I've actually become much more aware of this since Candice's post (thanks, Candice). I'm currently tweaking the final draft of a one-page synopsis a certain agent requests in his submission requirements, and I'm concentrating on making each sentence as eye-catching as possible, using Candice's (and now, your) advice.

By the way, Charles, have I told you how much I like coming here? You always have such good posts.

Steve Malley said...

I actually use this structure, large and small: sentence, paragraph, chapter. One sharp hit, a flurry of blows, a final hit.

I would likely use the sword as a chance to get at character:

**
A blade hung at her side. It was oiled and heavy and wicked. The sheath was copper, battered and stained.
**

Ten seconds' first draft, but the structure's there. 'Blade' up front, where it catches the eye. A little passage to move the reader along, and a nice, strong word to go out on. That's the paragraph.

The sentences go the same way. In that little 3-tap on the blade, 'oiled' and 'wicked' flank their weaker brother 'heavy' for a reason. Likewise, 'battered' was a weaker word to go out on than 'stained'...

And since I'm trying to get at this swordswoman's character, I chose to describe blade and scabbard (and by inference, her) in a way that'd show experience, competence, a lack of concern with appearances, and sense of waiting danger.

And of course, there's the musicality of the words, but this is already turning into a blog post more than a blog comment!

Sorry...

Ello said...

THis is intriguing but I agree with sqt in thinking this is alot to remember for someone like me who is just trying to write the whole thing. Perhaps these are the points we have to remember during editing.

writtenwyrdd said...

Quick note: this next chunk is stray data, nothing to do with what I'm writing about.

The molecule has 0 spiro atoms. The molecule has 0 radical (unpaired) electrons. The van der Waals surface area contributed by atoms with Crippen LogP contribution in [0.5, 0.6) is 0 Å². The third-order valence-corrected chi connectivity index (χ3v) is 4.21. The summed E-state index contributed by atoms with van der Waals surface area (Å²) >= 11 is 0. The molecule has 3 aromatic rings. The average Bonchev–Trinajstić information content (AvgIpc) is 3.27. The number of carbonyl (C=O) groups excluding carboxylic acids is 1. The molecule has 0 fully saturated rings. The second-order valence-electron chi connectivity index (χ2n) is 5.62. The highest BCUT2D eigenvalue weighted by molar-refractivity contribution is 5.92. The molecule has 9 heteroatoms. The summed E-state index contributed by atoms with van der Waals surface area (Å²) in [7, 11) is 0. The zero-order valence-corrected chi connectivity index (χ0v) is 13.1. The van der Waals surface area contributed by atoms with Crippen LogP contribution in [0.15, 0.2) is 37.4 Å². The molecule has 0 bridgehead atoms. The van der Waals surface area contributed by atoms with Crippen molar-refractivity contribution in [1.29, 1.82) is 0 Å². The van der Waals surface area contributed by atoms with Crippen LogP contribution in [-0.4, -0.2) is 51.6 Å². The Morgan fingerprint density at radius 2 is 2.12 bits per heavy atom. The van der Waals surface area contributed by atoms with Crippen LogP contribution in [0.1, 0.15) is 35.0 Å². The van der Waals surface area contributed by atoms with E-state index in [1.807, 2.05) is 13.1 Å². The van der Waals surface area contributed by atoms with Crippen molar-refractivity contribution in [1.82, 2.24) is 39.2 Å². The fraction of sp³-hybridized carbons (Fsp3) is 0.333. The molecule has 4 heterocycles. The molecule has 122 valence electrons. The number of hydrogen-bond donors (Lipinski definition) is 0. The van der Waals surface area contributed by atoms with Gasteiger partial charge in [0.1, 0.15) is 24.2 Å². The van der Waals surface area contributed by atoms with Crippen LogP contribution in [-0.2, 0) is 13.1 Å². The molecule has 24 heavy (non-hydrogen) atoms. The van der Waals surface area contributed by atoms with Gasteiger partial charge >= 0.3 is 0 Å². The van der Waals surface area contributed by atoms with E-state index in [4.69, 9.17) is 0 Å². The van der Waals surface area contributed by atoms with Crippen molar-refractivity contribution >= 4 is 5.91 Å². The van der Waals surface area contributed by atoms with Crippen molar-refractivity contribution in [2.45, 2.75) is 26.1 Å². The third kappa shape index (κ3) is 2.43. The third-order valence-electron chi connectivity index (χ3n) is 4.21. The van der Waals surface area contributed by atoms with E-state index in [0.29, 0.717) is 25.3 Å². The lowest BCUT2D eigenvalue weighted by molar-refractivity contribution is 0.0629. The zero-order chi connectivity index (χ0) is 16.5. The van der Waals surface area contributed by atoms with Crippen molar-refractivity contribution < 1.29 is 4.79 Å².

Very good point to mention. I was aware of this psychological trend, but it is only obvious as applicable to writing if you think about it.

Probably most of us do this instinctively; but it's good to spell out the whys and wherefores. Thanks!

In terms of bernita's question, though, I would have to observe that sound and meaning works together, but a sentence ending with a soft word for a hard concept probably isn't as effective. Or so I guess.

I think that writers don't have to worry about this in early drafts, though. Save it for final edits or you'll drive yourself crazy.

Angie said...

Humm, interesting. [ponder] Now that I think about it, I do things like this just by ear, as most of us probably do, but it's always better to be aware of what you're doing and why. Good post, thanks.

Angie, still thinking

Lucas Pederson said...

This makes perfect sense, buddy! Great advice!
I will now have to look closer at what I write. There are so many tricks out there it's hard to keep them all in focus either while one is writing or while one is editing one's work. It's tough, but needs to be present at some point during the working of a project.
Thanks for this!

Charles Gramlich said...

SQT, the importance of it, mostly, is to just sit in the back of your mind and at some point it will become unconscious. Some conscious use of it during the revising process could help but of course it's not as important as overall story.

Lisa, that sounds like a good approach to take and is pretty much what I do.

Shauna, it helps me to think about it consciously when I'm not writing, so that it becomes more unconscious when I do.

Szelsofa, I think it helps.

Travis, I don't think any of us know very much. We feel more than we know.

Avery, thanks for the nice compliment on my blog. I appreciate it. :)

Steve, definetely something worth a blog post itself on. I'd like to hear more about the "3 tap." I think I understand it but I'd love to see more. Great paragraph, btw. Nicely done.

Ello, Writtenwyrd, I think you're both right in that it's most important to think of during the edit stage. My comment to SQT says a bit more on that.

Angie, yes, I think the 'ear," developed from years of reading, perhaps, is critical.

Lucas, Yes, it's a matter of awareness, I think. Even if it starts as mostly a dim awareness of it. A story might work perfectly fine without it, but it's still a nice touch.